Now began the agonising task of paying through the nose for getting our beloved ambulance off the back of the lorry via another lorry with a winch. It proved logistically far easier than getting it on but emotionally much more difficult. The following hours was a trying experience with locals inquisitively poking around our possessions, waiting like vultures, knowing we would have to leave behind everything we couldn’t carry.
After accepting the few pennies we bartered for to cover the cost of transporting the vehicle to the town for its second chance we were taken hostage to hand over the ownership documents- rubbing salt into the deep wounds. We could only seek comfort knowing that we had done our utmost to restore the ambulance over the last few days dragging us through hell and back.
At least the ordeal was over, safe in the knowledge that no more could be done. We set our sights on our original goal- Mongolia. We thought this would be much easier than it proved to be. There weren’t any trains to the capital (Astana) until 15th July and the next bus would get us there in 3 days. All we wanted was to leave this hell hole, which only reminded us of the incident. We call it a hell hole because of what happened here not because of the fantastic support and welcome that we received.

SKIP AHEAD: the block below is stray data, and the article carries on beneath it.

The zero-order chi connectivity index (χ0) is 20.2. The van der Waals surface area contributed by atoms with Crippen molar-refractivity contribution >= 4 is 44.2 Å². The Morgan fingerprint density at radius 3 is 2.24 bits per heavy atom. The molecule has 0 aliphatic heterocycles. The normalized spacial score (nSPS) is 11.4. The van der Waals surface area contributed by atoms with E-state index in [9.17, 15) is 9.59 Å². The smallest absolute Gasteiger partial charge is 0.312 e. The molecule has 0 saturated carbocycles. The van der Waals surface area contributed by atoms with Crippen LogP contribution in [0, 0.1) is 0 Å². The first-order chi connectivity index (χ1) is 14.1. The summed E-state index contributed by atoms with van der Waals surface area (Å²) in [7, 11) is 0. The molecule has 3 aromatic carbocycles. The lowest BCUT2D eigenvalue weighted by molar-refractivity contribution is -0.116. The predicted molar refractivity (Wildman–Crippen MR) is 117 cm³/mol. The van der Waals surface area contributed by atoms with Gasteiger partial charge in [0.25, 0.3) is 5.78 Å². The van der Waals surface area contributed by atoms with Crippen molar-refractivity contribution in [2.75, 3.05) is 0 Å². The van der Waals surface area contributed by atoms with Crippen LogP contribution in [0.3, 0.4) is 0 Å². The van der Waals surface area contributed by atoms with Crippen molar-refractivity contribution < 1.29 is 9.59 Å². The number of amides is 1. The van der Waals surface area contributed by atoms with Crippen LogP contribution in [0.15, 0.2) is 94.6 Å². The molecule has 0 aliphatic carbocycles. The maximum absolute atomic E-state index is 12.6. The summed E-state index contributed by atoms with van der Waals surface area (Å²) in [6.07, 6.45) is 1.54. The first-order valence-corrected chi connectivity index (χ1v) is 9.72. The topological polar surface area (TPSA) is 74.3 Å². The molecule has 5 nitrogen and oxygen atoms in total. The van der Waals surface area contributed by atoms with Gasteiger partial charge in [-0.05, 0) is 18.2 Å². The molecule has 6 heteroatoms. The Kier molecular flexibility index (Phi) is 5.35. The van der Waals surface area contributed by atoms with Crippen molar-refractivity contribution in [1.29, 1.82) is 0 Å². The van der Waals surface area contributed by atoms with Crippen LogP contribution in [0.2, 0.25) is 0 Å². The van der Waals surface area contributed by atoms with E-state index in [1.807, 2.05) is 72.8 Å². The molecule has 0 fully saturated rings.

We began searching for all possible routes and transport methods to Mongolia, analysing the cheapest method compared to the cost of time. This left us with 2 options making another night’s sleep difficult. We could either get the train to Moscow, which was going further back West than we would go East, to then go to Ulaanbaatar in a total of 9 days or we could get a flight from here to Almaty to Beijing before arriving in Mongolia. Both had its pro’s and con’s. The train was £300 cheaper but the flights were 6 days quicker. We were unsure whether the visa’s would work in Russia and we were due to start our training in the Mongolian Hospital over the next couple of days, leaving us with only one option.
You will hear from us in Mongolia as we begin phase 2 of Medics2Mongolia. We would now appreciate your help with donations more than ever to help improve the Mongolian Ambulance Service.